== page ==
Topeka Budgets for the state's public universities, including Kansas University, would be cut 1.5 percent for each of the next two fiscal years under a deal approved by Republican budget leaders on Tuesday.
The proposal represented the first perceptible movement toward ending the wrap-up legislative session that started May 8 after a monthlong break.
Negotiations also began on proposed tax changes, although not much headway was made on that issue.
Gov. Sam Brownback met early Tuesday with GOP leaders. Speaking briefly to reporters, Brownback said it was time for the Legislature to finish its business.
"Everybody has to compromise," Brownback said.
A House-Senate budget conference committee pushed forward a spending plan that may be voted on by the full House on Wednesday.
Under the plan, universities would face a 1.5 percent cut for the fiscal year starting July 1, and another 1.5 percent cut for the fiscal year after that.
Prior to the agreement, the House had proposed a 4 percent cut, while the Senate offered a 1 percent cut.
Tim Caboni, vice chancellor for public affairs at KU, said he was glad the size of the proposed cut by the House was reduced, but that he still supported Brownback's position opposing cuts to higher education.
"We're moving in the right direction, but we prefer the governor's proposed budget," Caboni said. "There is a ways to go," he said.
Caboni said cuts to higher education could hurt the Kansas economy. But the House's budget leader, state Rep. Marc Rhoades, R-Newton, said the 3 percent cut over two years may be the best offer higher education gets.
Rhoades said he felt there was too much wasteful spending in higher education and duplication of effort, and he criticized recent tuition increases.
The House also reduced a proposed cut through the taking of lapsed budget funds, but it was unclear how much the new proposal would cost universities.
The budget will also include a provision aimed at stopping KU from eliminating programs or reducing enrollment at its medical school campuses in Salina or Wichita. When faced with the earlier, larger proposed budget cuts, KU officials had said the reductions may force drastic cuts at those campuses.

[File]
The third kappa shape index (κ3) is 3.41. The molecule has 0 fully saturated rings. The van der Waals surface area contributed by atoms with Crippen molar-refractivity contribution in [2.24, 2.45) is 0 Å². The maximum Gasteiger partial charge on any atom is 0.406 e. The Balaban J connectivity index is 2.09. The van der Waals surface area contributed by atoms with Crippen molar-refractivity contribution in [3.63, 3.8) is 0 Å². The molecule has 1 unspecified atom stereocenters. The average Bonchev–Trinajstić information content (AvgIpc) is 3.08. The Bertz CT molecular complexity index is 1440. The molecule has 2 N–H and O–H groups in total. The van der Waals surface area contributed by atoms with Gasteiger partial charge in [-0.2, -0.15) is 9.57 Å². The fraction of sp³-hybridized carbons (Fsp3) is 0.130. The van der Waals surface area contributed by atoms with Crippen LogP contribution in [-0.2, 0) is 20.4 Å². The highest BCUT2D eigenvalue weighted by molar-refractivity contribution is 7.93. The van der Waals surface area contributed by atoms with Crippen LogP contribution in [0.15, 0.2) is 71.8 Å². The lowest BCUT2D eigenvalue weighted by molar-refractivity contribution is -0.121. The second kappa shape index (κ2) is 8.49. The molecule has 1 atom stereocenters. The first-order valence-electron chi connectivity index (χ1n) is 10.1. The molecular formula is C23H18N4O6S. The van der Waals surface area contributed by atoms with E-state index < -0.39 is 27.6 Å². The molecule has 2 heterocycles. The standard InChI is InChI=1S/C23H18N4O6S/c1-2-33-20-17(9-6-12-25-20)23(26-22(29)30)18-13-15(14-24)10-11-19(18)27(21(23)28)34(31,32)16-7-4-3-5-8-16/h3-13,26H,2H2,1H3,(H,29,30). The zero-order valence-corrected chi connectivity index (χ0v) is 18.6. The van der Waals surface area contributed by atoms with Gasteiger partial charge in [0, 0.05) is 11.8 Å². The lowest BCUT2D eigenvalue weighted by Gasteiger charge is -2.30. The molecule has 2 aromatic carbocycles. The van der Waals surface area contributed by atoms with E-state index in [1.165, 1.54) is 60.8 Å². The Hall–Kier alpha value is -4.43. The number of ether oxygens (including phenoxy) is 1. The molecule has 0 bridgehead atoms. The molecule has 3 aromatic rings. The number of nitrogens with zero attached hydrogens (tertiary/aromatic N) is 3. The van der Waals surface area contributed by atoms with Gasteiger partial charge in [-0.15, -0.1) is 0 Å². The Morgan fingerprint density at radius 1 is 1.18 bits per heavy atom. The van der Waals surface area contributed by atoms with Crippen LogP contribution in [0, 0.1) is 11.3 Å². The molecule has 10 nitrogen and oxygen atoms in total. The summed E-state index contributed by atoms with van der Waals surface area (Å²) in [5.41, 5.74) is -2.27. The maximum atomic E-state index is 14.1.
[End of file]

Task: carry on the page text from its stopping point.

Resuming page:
On the tax side, Senate Republicans proposed setting the state sales tax at 6.25 percent, phasing out nearly all tax deductions while lowering income tax rates.
The current 6.3 percent state sales tax is scheduled to fall to 5.7 percent on July 1, but Brownback and the Senate have called for making the 6.3 percent rate permanent to shore up the budget crunch caused by last year's income tax cuts, and to buy down future income tax cuts. Republican majorities in the Legislature say income tax cuts will boost the economy, while Democrats have said the cuts will benefit mostly the wealthy and jeopardize important government services, such as public education.
House Republicans had earlier offered to go to a 6 percent state sales tax, and the Senate countered with 6.25 percent.
"We think it's a legitimate offer," said the Senate's chief tax negotiator, Les Donovan, R-Wichita. "It's a path to get out of here," he said.
House tax negotiators said they would come back Wednesday with a counteroffer.
Tuesday was the 88th day of a session that Republican leaders had initially wanted to last only 80 days. But the standoff over spending and taxes has kept legislators in Topeka.